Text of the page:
One major contributing factor is the mismatch of providers with patients. In many countries, low-risk pregnancies are managed and cared for by midwives, with highly trained obstetricians only stepping in should a medical need or signs of greater risk become apparent. In the United States, the overwhelming majority of low-risk pregnancies are still managed by surgeons, who are not even present for most of the labor process. We do have low-risk pregnancy and labor specialists in this country; they are called midwives, and they practice both in and out of the hospital setting. Unfortunately, many women don’t know that having a midwife attend their birth is an option, and in many parts of the U.S., it’s not.
The World Health Organization recommends that the caesarean section rate should not be higher than 10 to 15 percent. In 2012, the U.S. cesarean rate was 32.8 percent. Why are we performing so many cesareans, including many that are not medically indicated?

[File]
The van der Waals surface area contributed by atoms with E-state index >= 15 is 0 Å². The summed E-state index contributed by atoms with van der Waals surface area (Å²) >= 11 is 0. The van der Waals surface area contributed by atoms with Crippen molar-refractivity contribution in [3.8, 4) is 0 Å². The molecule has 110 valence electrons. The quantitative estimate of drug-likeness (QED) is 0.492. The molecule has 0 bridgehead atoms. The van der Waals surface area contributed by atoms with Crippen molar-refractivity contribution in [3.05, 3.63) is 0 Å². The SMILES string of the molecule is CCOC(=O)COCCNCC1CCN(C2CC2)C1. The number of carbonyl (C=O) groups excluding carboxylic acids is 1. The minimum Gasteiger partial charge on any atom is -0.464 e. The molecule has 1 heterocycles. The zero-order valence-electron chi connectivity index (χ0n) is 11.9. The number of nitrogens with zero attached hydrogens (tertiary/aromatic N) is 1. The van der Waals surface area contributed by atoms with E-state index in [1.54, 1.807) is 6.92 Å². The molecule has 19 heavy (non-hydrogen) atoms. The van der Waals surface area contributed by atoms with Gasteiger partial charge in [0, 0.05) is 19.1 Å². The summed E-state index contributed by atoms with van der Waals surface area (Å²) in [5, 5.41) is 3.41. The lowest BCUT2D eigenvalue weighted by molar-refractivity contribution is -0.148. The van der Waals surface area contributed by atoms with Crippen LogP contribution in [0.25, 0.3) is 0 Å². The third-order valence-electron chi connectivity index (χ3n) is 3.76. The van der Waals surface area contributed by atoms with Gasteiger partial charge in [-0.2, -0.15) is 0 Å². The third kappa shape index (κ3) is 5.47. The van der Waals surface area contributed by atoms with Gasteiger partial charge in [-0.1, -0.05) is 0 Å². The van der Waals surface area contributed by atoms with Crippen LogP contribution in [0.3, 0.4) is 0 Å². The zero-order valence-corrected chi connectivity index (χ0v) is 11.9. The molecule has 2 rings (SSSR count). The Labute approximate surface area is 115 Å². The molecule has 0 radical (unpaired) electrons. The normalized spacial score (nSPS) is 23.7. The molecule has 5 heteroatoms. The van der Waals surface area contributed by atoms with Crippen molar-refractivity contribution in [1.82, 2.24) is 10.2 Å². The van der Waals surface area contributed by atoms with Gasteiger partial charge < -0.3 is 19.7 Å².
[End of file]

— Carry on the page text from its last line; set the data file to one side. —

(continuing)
According to Consumer Reports, at one Los Angeles hospital almost 55 percent of women anticipating low-risk deliveries end up birthing via cesarean. (A woman who hasn’t had a prior cesarean, is not delivering prematurely, and is carrying a single baby who is properly positioned is considered low-risk for labor.) Another Los Angeles hospital’s rate of cesarean delivery for low-risk labor was just 14 percent, while at another hospital 28 miles away, it was only 11 percent.
This disparity in cesarean rates between different nearby hospitals suggests that our high cesarean rate is not due to health-related factors alone, such as a low-lying placenta or rising blood pressure, but rather due to the policies of individual obstetricians and hospitals.